Being both a yoga teacher and a dog lover lends itself to searching for an outlet to blend the two. A couple of years ago, I learned I had to look no further than Doga. But, wait, let’s back up- let’s say you don’t practice yoga, but you love dogs and you want another activity to switch up your daily routine. Doga might be the perfect way to ease into a practice of your own, or just another way to have fun, bond and laugh with your furry friends.
To get an expert’s perspective, I had a chat with Kris Allison, a yoga instructor and dog lover who leads community Doga classes in Tulsa, Oklahoma. The events are free to the public, and donations are warmly accepted for a local rescue called Epic’s Pitbull Rescue.
We’ve all heard of the benefits that yoga can offer humans. Mind, body and soul transformations may manifest as a more secure sense of self, greater flexibility and strength, and spiritual awakening (just to name a few!). Because yoga is highly experimental and experiential, Doga is the perfect way to dip your toe in the water before you cannonball right in. You can approach a new and exciting practice with your best bud right by your side.
“One of the best things about Doga is that you get to spend time with your dog where they are your number one priority,” says Kris, “making it a great opportunity for you and your dog to bond.” On top of that, we all know how good our pets make us feel, and how devoting time to serve and give back to them is also good for us. “It’s good for the nervous system. The body releases feel-good hormones after just a few moments when we sit down and pet our dogs, and not only in our bodies, but in theirs! Oxytocin baby!”
After all, who doesn’t want to feel good? I find that even when I come home and call my dog’s names to say hello, I get a rush of happiness. Along those same lines, Kris says that Doga is “just plain fun! If you don’t have a few laughs and a good time in a Doga class, your heart is probably made of coal…” I couldn’t have said it better myself.
Maybe your dog is on the shy side, or a puppy (or adult!) who hasn’t had a lot of interaction with others. Doga is the perfect concoction for curing wallflower or hyperactive behavior. “It provides a great opportunity for socialization. The dogs are exposed to many different people and dogs in a calm environment. This helps boost their confidence,” explains Kris.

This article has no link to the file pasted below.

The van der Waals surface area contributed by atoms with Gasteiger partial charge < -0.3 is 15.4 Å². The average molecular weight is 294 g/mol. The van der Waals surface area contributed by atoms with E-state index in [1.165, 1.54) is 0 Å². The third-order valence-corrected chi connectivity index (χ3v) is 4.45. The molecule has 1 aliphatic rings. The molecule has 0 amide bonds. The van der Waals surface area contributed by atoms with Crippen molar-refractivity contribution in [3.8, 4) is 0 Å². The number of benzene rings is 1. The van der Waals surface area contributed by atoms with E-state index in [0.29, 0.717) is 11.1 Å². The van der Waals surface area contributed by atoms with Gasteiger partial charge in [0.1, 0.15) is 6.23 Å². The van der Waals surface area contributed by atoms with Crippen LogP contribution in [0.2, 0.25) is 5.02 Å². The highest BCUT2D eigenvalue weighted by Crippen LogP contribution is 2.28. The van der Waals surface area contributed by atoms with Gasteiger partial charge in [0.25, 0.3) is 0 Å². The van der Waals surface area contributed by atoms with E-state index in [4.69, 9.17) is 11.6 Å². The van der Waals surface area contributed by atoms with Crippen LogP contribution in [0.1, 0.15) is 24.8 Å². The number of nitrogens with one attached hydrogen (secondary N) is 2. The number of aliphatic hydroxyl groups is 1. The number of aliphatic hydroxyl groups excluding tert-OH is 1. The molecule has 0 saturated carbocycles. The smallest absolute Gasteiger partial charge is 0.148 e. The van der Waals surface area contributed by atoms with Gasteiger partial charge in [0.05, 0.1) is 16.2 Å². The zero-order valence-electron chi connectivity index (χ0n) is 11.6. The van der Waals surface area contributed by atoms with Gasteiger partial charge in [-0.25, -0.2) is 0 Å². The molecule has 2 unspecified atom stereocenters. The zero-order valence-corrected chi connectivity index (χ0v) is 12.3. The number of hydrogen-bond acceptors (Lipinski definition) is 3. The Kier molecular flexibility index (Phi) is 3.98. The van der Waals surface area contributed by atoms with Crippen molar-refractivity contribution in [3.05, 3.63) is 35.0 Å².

If you are thinking Doga sounds like a pretty good idea, here is Kris’s list of the top five things to consider:
1. We are here for the dogs. You have to be able to go with the flow and be open to the fact that your dog may not be comfortable doing certain things. It’s okay if it turns into an hour long massage.
2. Practice patience. If your dog is not comfortable with something you present to them, don’t push them.
3. Bring treats and stay positive. Reassure your pup throughout class that they are doing a great job!
4. Keep it fun! Start off with shorter sessions and work up to longer ones. This is supposed to be fun so keep it lighthearted. You may not get a full yoga workout, but your dog will feel really special and loved.
5. Show your gratitude. Even if you don’t make it to your mat, tell them you love them and kiss and hug them daily as often as possible. This is the most important thing you can do for your pet.
I recommend searching Facebook, Google, or asking your local yoga studios if Doga is offered anywhere in your community. If it’s not, but you want it to be, it’s not hard to get a group of dog loving yogis together to start a Doga group of your very own. It’s a great way for you and your dog to meet others, and also a perfect venue for raising funds for a local rescue in need.
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